Launched in 2012, Everyone offers products at a third of the price of its predecessor brand EO. Today, Everyone is available at Whole Foods, Target, Walgreens, Walmart, Sprouts and Amazon.

EO Products is committed to being a zero-waste B-corp. It diverts 90% of its refuse from landfills and, in 2019, recycled 436 tons of plastic, cardboard, metal and wood. Griffin-Black estimates the company could remove up to 700 tons of virgin plastic from the waste stream this year.

“If we would have kept going with the other packaging, the problem was the PCR content, but label-wise, when we looked at it, it wasn’t bright enough or appealing enough. It wasn’t iconic enough to carry the day for the more and more people who are wanting clean products,” she says, noting customers sometimes thought Everyone was a generic brand. “We are very focused on multiuse kids and family products that are multigenerational, genderless, clean and simple. Now, I feel like the packaging matches our intention, and it’s much more integrated and beautiful.”

“Everyone will be everywhere in the categories we choose to go into.”

As part of its rebrand, Everyone shrunk its assortment from 85 to 35 stockkeeping units. “Because we are manufacturers and makers, it’s easy to make stuff, but marketing and taking up category position is very expensive and not so easy,” says Griffin-Black. “What we have found now with the streamlining is we really are aiming to be category captains in hand sanitizer, 3-in-1 Soap and 3-in-1 Kids Soap.”

Everyone isn’t done progressing. The brand is tinkering with a refill concept that consumers and retailers can get behind. It will introduce gallon sizes of its 3-in-1 Soap and is considering PCR refill pouches. Griffin-Black is also compelled to share the importance of Everyone’s in-house manufacturing with consumers. “You can walk through our factory, and you can walk through a contract manufacturer, and we both are similar in process, but the feeling is very different,” she says. “It’s kind of like urban farming. There’s meaning and community to be able to actually put all those pieces together.”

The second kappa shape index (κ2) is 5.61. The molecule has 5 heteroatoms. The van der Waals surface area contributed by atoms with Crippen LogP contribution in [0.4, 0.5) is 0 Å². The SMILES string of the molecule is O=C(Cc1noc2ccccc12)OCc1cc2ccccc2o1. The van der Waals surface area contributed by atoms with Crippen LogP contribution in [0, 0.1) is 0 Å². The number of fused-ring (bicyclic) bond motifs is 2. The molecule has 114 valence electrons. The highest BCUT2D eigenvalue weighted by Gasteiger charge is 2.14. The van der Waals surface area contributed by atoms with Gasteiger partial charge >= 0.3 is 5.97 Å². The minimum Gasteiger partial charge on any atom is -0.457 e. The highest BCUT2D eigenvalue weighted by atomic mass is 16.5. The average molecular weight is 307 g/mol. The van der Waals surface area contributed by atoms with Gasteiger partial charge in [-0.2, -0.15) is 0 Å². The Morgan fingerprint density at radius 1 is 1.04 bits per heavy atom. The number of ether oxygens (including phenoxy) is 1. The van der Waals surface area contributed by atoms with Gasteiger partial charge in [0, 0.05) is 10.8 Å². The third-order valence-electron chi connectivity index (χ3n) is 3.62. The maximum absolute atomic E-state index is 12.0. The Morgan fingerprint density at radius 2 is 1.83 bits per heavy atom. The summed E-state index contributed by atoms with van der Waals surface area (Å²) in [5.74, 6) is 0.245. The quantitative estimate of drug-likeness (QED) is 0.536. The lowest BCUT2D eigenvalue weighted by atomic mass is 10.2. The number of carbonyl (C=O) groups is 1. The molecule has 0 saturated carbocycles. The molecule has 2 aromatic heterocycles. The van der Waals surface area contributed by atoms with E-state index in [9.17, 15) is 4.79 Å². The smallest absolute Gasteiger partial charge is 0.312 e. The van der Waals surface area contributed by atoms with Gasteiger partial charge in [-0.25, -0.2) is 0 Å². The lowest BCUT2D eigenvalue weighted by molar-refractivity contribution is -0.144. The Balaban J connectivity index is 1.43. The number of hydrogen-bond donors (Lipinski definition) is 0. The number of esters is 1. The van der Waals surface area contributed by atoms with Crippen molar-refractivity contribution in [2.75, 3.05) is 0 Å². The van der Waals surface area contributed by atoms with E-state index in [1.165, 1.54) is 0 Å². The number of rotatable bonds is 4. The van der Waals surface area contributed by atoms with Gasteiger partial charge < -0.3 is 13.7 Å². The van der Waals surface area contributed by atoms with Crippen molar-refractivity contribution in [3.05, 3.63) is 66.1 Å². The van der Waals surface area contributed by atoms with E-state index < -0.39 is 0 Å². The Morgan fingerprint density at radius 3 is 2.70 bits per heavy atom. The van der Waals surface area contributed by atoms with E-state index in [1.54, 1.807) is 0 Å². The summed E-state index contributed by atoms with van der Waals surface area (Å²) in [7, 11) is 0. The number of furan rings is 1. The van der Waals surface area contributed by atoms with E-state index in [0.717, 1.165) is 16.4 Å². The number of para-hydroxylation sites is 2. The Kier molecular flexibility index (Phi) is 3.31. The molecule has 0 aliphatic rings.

As part of its revamp, Everyone shrunk its assortment from 85 to 35 stockkeeping units. The brand is focusing on 3-in-1 Soap, 3-in-1 Kids Soap and hand sanitizer to drive sales.

Last year was transformational for Everyone, which surpassed its predecessor brand EO’s sales in its third year of availability. The pandemic-spurred hand sanitizer rush lifted EO Products’ revenues by 32%. In 2019, Beauty Independent was informed the company’s sales were closing in on $70 million. Based on that figure, a 32% lift would translate to its sales surpassing $90 million last year. Griffin-Black doesn’t anticipate the company returning to double-digit sales growth until 2022. In 2020, she says, “Our fill rate was really awful because we couldn’t keep up. What we decided for this year was to really focus on the operational side of thing as we do the rebrand, and go really deep with our customers and understand our business coming out of the pandemic.”

The considered strategy for this year doesn’t mean Everyone isn’t pursuing expansion. Griffin-Black suggests it has club and convenience stores in its sights. “Everyone will be everywhere in the categories we choose to go into,” she says. Next up for EO Products is a refresh of the EO line to burnish its elevated self-care standing. Griffin-Black says, “Self-care is about having an experience that allows you to regenerate yourself so you can better take care of the people you love and do the things you love to do.”